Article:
From Jessica Battilana’s Repertoire
Gnocchi can feel like a real task: roast potatoes, rice them, make a dough, shape them, boil them, sauté them, eat them. There are a few things you can do to make the endeavor not feel like so much of a process:
- You can can freeze the shaped unboiled gnocchi; then boil them directly from the freezer.
- You can boil them; then stash them in an airtight container in the fridge until you are ready to sauté them.
- 2 pounds russet potatoes (about 2 to 3)
- 6 tablespoons unsalted butter
- 1 egg
- 1/4 cup plus 2 tablespoons finely grated Parmigiano-Reggiano
- 1 teaspoon kosher salt
- 1 cup all-purpose flour
- Extra-virgin olive oil
- 4 ounces thinly sliced prosciutto
- 15 sage leaves
- Freshly ground pepper
- Preheat the oven to 400°F. Rinse the potatoes and place them on a rimmed baking sheet. With a fork, poke holes in each potato. Bake until tender, about 1 hour. Remove from the oven and when just cool enough to handle but still very warm, split the potatoes in half and scoop out the flesh. Discard the skin. Pass the potato flesh through a ricer onto a rimmed baking sheet and spread in an even layer.
- Melt 2 tablespoons of the butter. In a small bowl, whisk together the melted butter, egg, 2 tablespoons of the Parmigiano, and the salt. Drizzle over the warm riced potatoes, then sprinkle about 3/4 cup of the flour over. With your fingertips, gently work the mixture into a ball. The dough should be soft but not sticky; if it’s sticky, add some of the remaining flour by the tablespoonful. Form the dough into a disk and cut the disk into 1-inch slices. Roll each slice into a ball.
- Lightly dust a rimmed baking sheet with flour and set nearby. On a lightly floured work surface, working with one ball of dough at a time, roll into a snake about 3/4 inch around. Cut each snake crosswise into 3/4-inch pieces. Using your thumb and working with one piece of dough at a time, roll each piece across a gnocchi paddle or the tines of an overturned fork, pressing down lightly so the gnocchi curve around your thumb slightly, then drop onto the prepared baking sheet. Repeat with the remaining balls of dough until all of the gnocchi have been formed. (You can make the gnocchi to this point, freeze them on the baking sheet, and then transfer them to plastic freezer storage bags. They can be boiled from frozen.)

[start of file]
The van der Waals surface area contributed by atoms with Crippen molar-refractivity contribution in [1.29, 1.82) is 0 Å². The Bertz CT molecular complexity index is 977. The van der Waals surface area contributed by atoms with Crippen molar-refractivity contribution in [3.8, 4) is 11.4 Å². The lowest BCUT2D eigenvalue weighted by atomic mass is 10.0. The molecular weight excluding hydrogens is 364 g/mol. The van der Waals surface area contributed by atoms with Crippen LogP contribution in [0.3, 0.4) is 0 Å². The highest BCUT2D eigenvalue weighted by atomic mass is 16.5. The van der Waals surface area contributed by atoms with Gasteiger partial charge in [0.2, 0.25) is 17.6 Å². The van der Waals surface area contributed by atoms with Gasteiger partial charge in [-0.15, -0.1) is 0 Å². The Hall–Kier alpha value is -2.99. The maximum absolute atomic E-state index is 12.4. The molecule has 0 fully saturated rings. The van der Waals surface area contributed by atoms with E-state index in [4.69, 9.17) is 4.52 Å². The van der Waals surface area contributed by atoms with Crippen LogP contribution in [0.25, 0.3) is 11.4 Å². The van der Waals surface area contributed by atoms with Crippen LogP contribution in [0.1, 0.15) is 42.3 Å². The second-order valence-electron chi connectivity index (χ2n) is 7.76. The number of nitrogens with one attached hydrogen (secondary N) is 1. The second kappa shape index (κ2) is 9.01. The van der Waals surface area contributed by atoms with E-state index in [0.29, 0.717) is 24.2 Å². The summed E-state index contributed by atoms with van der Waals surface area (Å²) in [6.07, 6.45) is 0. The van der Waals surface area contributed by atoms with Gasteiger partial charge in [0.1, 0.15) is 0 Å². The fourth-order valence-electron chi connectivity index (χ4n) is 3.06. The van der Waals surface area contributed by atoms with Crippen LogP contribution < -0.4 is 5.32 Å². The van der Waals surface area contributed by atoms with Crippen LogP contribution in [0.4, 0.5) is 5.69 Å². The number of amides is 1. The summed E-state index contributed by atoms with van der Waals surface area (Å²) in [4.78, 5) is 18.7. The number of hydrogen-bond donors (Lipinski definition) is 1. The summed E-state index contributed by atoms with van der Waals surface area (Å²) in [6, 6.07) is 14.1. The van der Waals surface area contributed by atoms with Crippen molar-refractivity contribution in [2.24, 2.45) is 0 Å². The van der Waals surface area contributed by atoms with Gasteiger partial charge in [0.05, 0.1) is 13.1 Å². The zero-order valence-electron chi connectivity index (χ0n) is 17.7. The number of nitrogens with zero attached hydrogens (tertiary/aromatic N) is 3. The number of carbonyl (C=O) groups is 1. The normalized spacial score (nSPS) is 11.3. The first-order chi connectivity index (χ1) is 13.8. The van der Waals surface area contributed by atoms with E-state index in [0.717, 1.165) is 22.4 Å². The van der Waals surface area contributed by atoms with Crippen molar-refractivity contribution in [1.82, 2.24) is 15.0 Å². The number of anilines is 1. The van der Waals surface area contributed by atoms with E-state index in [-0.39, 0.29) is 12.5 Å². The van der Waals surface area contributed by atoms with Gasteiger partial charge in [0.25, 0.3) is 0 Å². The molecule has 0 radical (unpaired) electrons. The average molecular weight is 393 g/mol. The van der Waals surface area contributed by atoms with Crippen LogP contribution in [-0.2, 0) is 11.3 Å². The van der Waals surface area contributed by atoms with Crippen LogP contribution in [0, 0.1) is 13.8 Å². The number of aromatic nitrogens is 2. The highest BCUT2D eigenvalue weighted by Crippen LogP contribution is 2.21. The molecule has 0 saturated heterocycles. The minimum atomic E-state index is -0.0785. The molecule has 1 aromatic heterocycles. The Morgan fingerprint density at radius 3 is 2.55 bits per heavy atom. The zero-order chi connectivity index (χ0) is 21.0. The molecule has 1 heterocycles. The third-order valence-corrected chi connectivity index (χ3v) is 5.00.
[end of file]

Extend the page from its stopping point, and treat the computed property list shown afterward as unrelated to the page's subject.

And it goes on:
- Bring a large pot of salted water to a boil. Drizzle a rimmed baking sheet with a small amount of olive oil. When the water is boiling, add the gnocchi to the water in batches. The gnocchi will sink and then float; when they rise to the top, boil them for 2 minutes. With a spider or slotted spoon, transfer the gnocchi to the baking sheet.
- Heat a large nonstick frying pan over medium heat. Lay a few slices of the prosciutto in the pan in a single layer and cook, turning once, until crispy, about 2 minutes. Transfer to a plate and repeat until all of the prosciutto has been fried. Add the remaining 4 tablespoons butter to the pan and, when it melts, add the sage leaves and fry until crisp. Transfer the fried sage to the plate with the prosciutto.
- Let the butter continue to cook until it’s light golden brown and has a nutty aroma. Slide the gnocchi into the pan and, with a rubber spatula, stir gently to coat the gnocchi in butter. Cook without stirring until the gnocchi are heated through and beginning to develop a golden-brown crust on the bottom, about 2 minutes. Crumble the prosciutto into the pan and stir gently with the rubber spatula to combine. Season to taste with salt and pepper, then transfer to a platter and garnish with the fried sage and remaining 1/4 cup grated Parmigiano. Serve immediately.